No consensus has been reached regarding the optimal number of neoadjuvant treatment cycles for locally advanced GC. In a randomized 2-by-2 factorial clinical trial, patients with resectable advanced GC were assigned to receive 2 or 4 courses of cisplatin with S-1 or docetaxel with cisplatin plus S-1 as neoadjuvant chemotherapy. The R0 resection rates and pathological response rates were comparable between patients who received 2 courses and those who received 4 courses regardless of the regimen used.44 In the present trial, most pathological responses and major pathological responses were achieved in patients who completed 3 cycles, which could be partially explained by the fact that patients who achieved a good tumor response were more likely to undergo surgery after completing 3 cycles. These results also suggested that those who were treatment-sensitive would achieve a good tumor response after receiving 3 cycles; however, additional cycles of neoadjuvant treatment were not associated with a higher response rate for those who were treatment-resistant. Three preoperative cycles of apatinib plus SOX will be administered to patients in the future phase 3 of this trial.

    Limitations

    This study has some limitations. Selection bias could not be ruled out because of the single-group design. In addition, the sample size was not large. Nevertheless, the final results show the effectiveness and safety of apatinib combined with SOX. A large, multicenter, randomized clinical trial could confirm the advantage of apatinib combined with SOX in neoadjuvant treatment for locally advanced GC.

    Conclusions

    Apatinib plus SOX appeared to be a safe, effective, and well-tolerated regimen of neoadjuvant treatment in patients with locally advanced GC. A large-scale randomized clinical trial is needed to confirm this conclusion.

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    Article Information

    Accepted for Publication: May 3, 2021.

    Published: July 9, 2021. doi:10.1001/jamanetworkopen.2021.16240

    Open Access: This is an open access article distributed under the terms of the CC-BY License. © 2021 Lin JX et al. JAMA Network Open.

    Corresponding Authors: Chang-Ming Huang, MD, PhD (hcmlr2002@163.com), and Chao-Hui Zheng, MD, PhD (wwkzch@163.com), Department of Gastric Surgery, Fujian Medical University Union Hospital, No.29 Xinquan Rd, Fuzhou 350001, Fujian Province, China.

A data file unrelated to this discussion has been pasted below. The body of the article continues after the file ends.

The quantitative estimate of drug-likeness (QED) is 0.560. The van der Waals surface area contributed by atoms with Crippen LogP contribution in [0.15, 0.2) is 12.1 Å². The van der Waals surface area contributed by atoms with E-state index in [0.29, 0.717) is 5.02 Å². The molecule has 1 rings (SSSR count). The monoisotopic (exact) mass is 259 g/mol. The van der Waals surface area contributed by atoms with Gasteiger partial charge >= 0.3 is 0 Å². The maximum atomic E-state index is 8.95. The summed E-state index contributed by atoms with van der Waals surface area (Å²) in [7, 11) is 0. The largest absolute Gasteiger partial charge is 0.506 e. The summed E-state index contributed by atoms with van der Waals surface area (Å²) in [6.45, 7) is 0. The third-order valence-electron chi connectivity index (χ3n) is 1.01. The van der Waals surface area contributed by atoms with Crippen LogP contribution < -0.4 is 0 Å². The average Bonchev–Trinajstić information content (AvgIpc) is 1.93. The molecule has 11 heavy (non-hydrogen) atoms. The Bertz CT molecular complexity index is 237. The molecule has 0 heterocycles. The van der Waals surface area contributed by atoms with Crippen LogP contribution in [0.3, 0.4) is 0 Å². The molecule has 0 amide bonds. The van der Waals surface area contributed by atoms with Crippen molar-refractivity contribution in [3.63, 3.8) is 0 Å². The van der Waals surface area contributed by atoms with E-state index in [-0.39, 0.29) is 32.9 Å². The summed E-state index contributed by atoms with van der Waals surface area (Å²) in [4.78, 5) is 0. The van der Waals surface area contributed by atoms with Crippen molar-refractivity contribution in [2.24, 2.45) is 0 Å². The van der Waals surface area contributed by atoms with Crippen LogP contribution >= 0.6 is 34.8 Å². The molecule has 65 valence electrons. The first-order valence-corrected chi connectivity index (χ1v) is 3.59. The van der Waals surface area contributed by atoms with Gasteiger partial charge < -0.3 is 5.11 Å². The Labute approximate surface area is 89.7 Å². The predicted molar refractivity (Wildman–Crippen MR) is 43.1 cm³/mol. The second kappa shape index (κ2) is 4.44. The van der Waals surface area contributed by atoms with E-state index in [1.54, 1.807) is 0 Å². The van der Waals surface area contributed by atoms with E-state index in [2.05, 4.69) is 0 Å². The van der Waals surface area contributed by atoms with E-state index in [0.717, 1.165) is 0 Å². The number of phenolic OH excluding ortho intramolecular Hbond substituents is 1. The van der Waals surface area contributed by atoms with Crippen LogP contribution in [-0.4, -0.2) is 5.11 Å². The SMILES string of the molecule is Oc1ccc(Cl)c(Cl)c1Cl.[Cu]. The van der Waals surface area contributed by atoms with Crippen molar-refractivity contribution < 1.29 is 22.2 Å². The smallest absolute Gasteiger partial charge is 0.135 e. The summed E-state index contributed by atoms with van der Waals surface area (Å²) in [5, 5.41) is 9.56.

Author Contributions: Dr Huang had full access to all of the data in the study and takes responsibility for the integrity of the data and the accuracy of the data analysis. Drs J.X. Lin, Y.C. Xu, W. Lin, Xue, and Ye contributed equally to this work and are co–first authors.

    Concept and design: J.X. Lin, Y.C. Xu, W. Lin, Xue, Ye, Zang, L.S. Cai, You, J.H. Xu, J.C. Cai, Xie, Li, Zheng, Huang.

    Acquisition, analysis, or interpretation of data: J.X. Lin, Y.C. Xu, W. Lin, Xue, Zang, L.S. Cai, You, J.-H. Xu, J.C. Cai, Tang, Huang.

    Drafting of the manuscript: J.X. Lin, Y.C. Xu, W. Lin, Xue, Zang, L.S. Cai, You, J.H. Xu, J.C. Cai, Tang.

    Critical revision of the manuscript for important intellectual content: Y.C. Xu, W. Lin, Xue, Ye, Zang, L.S. Cai, You, J.H. Xu, J.C. Cai, Xie, Li, Zheng, Huang.

    Statistical analysis: J.X. Lin, Y.C. Xu, W. Lin, Xue, L.S. Cai, You, J.H. Xu, J.C. Cai.

    Obtained funding: Zheng, Huang.

    Administrative, technical, or material support: Ye, Zang, Xie, Li.

    Supervision: Y.C. Xu, W. Lin, Xue, Zang, L.S. Cai, You, J.H. Xu, J.C. Cai.

    Conflict of Interest Disclosures: None reported.

    Funding/Support: This research was supported in part by grants 2017Y9011 and 2017Y9004 from the Scientific and Technological Innovation Joint Capital Projects of Fujian Province, China; grant [2017]171 from Fujian Province Minimally Invasive Medical Center; grant 81871899 from the National Natural Science Foundation of China; and grant 2016B013 from the second batch of special support funds for Fujian Province innovation and entrepreneurship talents.

    Role of the Funder/Sponsor: The funders had no role in the design and conduct of the study; collection, management, analysis, and interpretation of the data; preparation, review, or approval of the manuscript; and decision to submit the manuscript for publication.

    Data Sharing Statement: See Supplement 3.